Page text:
QUESTION OF: The question of diversifying supply chains


CO-SUBMITTERS:Belgium, Eritrea, France, Indonesia, Jamaica, Jordan, Pakistan, Rwanda, Senegal, South Africa, Spain, Sweden.



Acknowledging the fact that many supply chains have not been diversified,


Fully aware that the COVID crisis, starting late 2019 and still pending in 2021, has had a significant impact on the economy, particularly because many supply chains had not been diversified, and thus the production of many firms and states was halted,


Bearing in mind resolution 75/203, which stated that the UN ought to promote diversification of supply chains, especially in challenging periods,


Desiring quick resilience during and after a crisis like COVID, by diversifying supply chains, with the  result that firms’ and states’ productions are not halted nor lowered,


Further recalling that diversifying supply chains could aid to decrease political dependence, and give states and countries more liberty by having multiple options in times of political crises,


Recognising that countries and states ought not to rely on one country or state in terms of economy or politics during trade wars,


Noting with appreciation that if no crisis is present, it would be expensive for firms and states to always have a diversified supply chain,


Congratulating World Trade Organisation (WTO) and the Group of Seven (G7) in taking measures concerning diversifying supply chains and helping Less Economically Developed Countries (LEDCs) recover from the economic impact of COVID,


Taking into account the advantages of diversifying supply chains, including having a reserve in case of crisis and  not depending on one firm or state politically nor economically,


Expressing its satisfaction with former measures taken by firms and states, such as certain measures taken in the private sector by firms which have rapidly diversified their supply chains concerning the COVID-19 pandemic and its effects and measures taken by WTO and G7 to help aid diversified supply chains with regards to LEDCs,


  1. Asks that member nations look to LEDCs for new supply chains, to further economic and human development in those nations, and recognize the benefits of sourcing goods from nations with comparatively low labor costs, as well as limiting their reliance on single nations;
  2. Solemnly affirms the value of further discussion regarding establishing a detailed plan to use the essential resources of a diverse supply chain in light of the ongoing COVID-19 pandemic, during which a shift of resources has occurred;
  3. Suggests that if an agreement is made, which outlines and recommends full disclosure of the full export and import of essential resources currently required, it should contain the pandemic in an ever-shifting supply chain;
  4. Recommends member nations promote the diversification of supply chains during the current pandemic, through means such as, but not limited to: 
    1. offering financial support to firms that have not yet been able to diversify their supply chains due to the COVID-19 pandemic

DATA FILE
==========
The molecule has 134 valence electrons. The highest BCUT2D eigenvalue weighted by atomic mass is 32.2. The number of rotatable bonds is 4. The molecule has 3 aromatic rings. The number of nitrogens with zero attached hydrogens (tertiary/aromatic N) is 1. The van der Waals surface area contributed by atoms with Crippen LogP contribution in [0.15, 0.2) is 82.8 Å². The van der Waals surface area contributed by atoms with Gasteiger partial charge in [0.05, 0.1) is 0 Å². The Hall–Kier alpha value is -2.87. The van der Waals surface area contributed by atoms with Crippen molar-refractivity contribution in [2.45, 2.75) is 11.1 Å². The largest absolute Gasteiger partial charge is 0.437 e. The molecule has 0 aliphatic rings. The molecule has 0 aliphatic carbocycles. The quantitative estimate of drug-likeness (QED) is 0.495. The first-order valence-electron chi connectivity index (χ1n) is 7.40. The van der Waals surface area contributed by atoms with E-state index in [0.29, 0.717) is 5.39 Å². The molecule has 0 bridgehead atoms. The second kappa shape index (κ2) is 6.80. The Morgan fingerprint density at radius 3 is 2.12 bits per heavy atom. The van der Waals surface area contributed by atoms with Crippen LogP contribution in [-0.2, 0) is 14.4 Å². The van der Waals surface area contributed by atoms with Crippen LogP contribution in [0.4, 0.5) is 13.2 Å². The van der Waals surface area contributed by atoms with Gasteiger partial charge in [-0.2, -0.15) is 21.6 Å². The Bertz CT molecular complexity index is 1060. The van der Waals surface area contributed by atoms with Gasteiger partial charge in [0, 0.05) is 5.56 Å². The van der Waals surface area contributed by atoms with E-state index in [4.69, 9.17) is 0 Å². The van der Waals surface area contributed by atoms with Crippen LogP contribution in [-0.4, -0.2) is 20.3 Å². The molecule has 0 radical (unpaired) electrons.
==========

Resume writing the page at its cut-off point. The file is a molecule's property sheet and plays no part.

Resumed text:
2. financially incentivising companies who intend to diversify their supply chains in the future, such that:
      1. the companies in question provide an initial request of receiving funding through a report clearly stating their intentions to the World Bank
      2. the World Bank will asses the reports in question, establishing the validity of the report
    3. establishing an initial financial incentive under the World Bank that does not exceed 40% of the total funding requested, whereas the remaining 60% shall be offered once sufficient diversification proof has been provided
    4. creating a special branch of the WTO to act with the functions of:
      1. verifying whether the financially incentivised companies are respecting their stated goals of diversifying their supply chain
      2. Informing companies on whether their current supply chain is robust enough to withstand a similar crisis as the current pandemic, at the request of the business;
  5. Supports the integration of various offshore and onshore providers as a means to reduce dependency on single regions for pharmaceuticals, in order to prevent disruptions in supply chains as seen with COVID-19 through means such as, but not limited to:
    1. ensuring that 20% of the total production of said medicinal products remains onshore, with the rest remaining overseas in order for both local supply and worldwide supply to be diversified on short notice, thus minimizing the impacts of complete disruption of new supply chains by COVID-19
    2. Increasing inventory on intermediates and final products coming from key regions most vulnerable to supply chain disruptions with the assistance of United Nations Conference on Trade and Development (UNCTAD);
  6. Urges the member states to move towards the use of Digital Supply Networks (DSNs) that improve visibility, collaboration, and efficiency across end-to-end supply chain in addition to increasing resistance to global supply shocks such as COVID-19, by enabling companies to react to disruptions in the supply chain, and even anticipate them through measures such as:
    1. the full modeling of the supply network enabling forward-thinking regarding plausible setbacks, regulating to real time conditions
    2. new approaches of product distribution enhanced by advanced forecasting approaches
    3. real-time planning that allows for flexible reactions to changing demand or supply situations
    4. visible and autonomous logistics automation of both physical tasks and planning.